Judge: Emotional Pain of Being Trapped on a Disneyland Ride Is Worth $4,000
A lawsuit brought by a quadriplegic who says he suffered a life-threatening nightmare was designed to address discrimination at the theme park.
Imagine being stuck on the It's a Small World ride at Disneyland for 40 minutes. Worse, think about being a quadriplegic trapped on the attraction, unable to move as the other patrons are being evacuated, the music is blaring and an employee at the Anaheim amusement park is insisting on an immediate exit from the tunnel.
In 2009, Jose Martinez found himself in that position. With his wife by his side and his blood pressure rising, Martinez says he experienced dysreflexia, a life-threatening nervous-system response to overstimulation.
Eventually, he got out, but a lawsuit filed two years later described Martinez's horror. According to the complaint: "Mr. Martinez suffered extreme emotional distress and feared that he was going to die as he remained trapped on the ride. Mr. Martinez also felt extremely humiliated and embarrassed at having been singled out by this discriminatory treatment in Disneyland's inability to evacuate him from the ride."
What's that worth?
Last week, after a bench trial, U.S. District Court Judge James Selna delivered an answer: $4,000 for pain and suffering. (An additional $4,000 was ordered for a minor premises-related infraction.)
The lawsuit was filed in 2011. It was brought with the aid of the Disability Rights Legal Center, likely seeing a good opportunity to address alleged discrimination at Disney theme parks.
Not only did the lawsuit talk about Martinez's 40 minutes of hell, but it also discussed the alleged fact that he couldn't access 75 percent of the rides at Disneyland, including Pirates of the Caribbean. It took issue with the lack of family restroom facilities, which were allegedly required by Martinez's condition. It addressed the "excessive slopes and cross slopes, loose and damaged surfaces, incorrectly constructed curb ramps and lack of curb ramps," all of which allegedly obstructed Martinez from getting treatment for his dysreflexia on the day in question.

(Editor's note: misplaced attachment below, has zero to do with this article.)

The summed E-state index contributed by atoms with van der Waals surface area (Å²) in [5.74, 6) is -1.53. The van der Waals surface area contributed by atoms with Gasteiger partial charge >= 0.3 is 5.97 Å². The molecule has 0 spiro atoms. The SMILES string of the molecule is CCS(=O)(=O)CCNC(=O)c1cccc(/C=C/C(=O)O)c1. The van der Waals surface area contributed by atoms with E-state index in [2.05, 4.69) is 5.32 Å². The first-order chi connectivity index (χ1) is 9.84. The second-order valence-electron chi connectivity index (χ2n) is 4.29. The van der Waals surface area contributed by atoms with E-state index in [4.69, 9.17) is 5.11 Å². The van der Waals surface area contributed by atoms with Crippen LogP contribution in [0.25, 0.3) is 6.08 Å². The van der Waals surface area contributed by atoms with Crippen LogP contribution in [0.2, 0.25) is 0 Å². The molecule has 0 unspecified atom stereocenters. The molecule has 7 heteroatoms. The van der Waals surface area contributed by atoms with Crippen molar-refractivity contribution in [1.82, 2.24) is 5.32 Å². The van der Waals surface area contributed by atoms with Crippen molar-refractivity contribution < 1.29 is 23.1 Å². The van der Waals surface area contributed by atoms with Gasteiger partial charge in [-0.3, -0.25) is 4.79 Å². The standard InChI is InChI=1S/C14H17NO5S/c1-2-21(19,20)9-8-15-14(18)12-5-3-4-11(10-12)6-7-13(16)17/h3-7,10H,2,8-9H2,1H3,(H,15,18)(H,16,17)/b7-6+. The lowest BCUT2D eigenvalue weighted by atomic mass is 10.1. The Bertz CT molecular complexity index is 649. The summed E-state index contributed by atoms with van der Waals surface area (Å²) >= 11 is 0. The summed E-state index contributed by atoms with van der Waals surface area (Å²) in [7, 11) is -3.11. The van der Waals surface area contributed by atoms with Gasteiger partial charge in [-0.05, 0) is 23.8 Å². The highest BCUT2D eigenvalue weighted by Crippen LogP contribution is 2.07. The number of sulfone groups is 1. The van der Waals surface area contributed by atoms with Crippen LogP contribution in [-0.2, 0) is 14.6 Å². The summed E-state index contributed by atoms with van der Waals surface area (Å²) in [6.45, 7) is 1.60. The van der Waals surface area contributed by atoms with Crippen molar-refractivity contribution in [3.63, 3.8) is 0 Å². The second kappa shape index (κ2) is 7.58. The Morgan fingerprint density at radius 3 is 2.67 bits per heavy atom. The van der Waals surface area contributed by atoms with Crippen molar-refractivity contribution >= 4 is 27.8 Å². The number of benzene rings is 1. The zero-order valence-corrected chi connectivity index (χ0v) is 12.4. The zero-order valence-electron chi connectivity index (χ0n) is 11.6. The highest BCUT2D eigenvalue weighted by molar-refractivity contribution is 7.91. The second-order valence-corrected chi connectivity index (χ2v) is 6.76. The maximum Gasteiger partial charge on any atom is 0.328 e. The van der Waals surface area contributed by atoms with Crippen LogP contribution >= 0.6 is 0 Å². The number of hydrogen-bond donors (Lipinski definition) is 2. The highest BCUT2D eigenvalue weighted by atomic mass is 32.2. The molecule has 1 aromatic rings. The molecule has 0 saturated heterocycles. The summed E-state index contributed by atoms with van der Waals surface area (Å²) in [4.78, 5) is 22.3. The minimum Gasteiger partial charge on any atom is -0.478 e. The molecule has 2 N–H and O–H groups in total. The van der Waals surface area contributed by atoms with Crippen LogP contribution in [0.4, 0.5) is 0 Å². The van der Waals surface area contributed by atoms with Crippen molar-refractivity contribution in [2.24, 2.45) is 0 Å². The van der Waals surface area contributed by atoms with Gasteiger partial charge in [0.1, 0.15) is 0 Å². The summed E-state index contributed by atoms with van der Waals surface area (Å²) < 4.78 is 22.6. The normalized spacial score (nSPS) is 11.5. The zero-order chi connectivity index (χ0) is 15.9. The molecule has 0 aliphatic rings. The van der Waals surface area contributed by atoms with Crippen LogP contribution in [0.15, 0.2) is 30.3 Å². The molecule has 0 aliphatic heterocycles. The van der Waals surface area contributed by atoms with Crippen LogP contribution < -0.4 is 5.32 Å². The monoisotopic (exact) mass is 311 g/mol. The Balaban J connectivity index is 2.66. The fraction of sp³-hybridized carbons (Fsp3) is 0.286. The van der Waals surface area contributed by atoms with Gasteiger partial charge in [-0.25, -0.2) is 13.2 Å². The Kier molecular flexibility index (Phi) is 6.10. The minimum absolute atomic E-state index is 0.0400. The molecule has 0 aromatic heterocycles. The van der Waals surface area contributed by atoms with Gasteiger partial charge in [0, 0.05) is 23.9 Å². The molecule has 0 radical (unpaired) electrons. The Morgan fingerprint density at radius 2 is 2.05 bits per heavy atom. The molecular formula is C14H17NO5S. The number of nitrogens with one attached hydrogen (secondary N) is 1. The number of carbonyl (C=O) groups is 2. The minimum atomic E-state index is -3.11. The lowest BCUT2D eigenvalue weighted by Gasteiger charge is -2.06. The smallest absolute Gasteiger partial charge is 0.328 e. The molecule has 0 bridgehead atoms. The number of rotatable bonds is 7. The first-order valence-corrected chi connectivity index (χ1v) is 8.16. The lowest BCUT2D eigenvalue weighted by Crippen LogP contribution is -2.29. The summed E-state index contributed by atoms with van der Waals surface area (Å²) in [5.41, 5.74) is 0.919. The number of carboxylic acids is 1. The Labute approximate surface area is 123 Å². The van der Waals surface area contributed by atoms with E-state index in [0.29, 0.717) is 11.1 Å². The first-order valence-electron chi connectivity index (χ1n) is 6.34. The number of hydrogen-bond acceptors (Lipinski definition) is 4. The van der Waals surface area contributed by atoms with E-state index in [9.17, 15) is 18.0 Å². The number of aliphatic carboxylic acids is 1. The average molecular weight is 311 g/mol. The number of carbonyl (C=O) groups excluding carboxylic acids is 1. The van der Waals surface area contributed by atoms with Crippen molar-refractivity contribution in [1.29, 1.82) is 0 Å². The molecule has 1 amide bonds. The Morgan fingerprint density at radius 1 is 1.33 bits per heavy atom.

His lawyers demanded a broad injunction that would order Disney to alter its policies, practices and procedures and afford full and equal enjoyment of the theme park for people with disabilities.
The judge delivered a partial victory.
Disney was able to defeat claims of violating the American with Disabilities Act, so there won't be any injunction issued. The company, however, was fined $4,000 on a separate discrimination claim relating to the height of the counter at the first-aid section, which Disney says it now has resolved.
On the other hand, on the negligence claim, Selna found Disney liable for not foreseeing and preventing what happened to Martinez, but the company was penalized only $4,000 for his pain and suffering. The tale of woe offered by the plaintiff -- including being "distraught and embarrassed" when employees dressed as Mickey Mouse and Minnie Mouse showed up at the first-aid station -- didn't gain much sympathy from the judge in calculating the damages.
However, there's another part of the ruling that might be more important. According to David Geffen, who represented Martinez at trial, the judge determined that Disney had a duty to warn its guests with disabilities that rides might break down and that they might become stuck.
The financial recovery for Martinez might be modest, but Geffen says this could bear on Disney's liability for "the next person that comes along" with a claim -- that is, if the theme park doesn't address the situation.
A Disney spokesperson said in a statement, "Disneyland Resort believes it provided all appropriate assistance to Mr. and Mrs. Martinez when the ride temporarily stopped and is disappointed that the court did not fully agree."
The Hollywood Reporter has inquired about whether Disney plans to address the issue of warnings given to those with disabilities at its theme parks and expects to provide an answer here soon.
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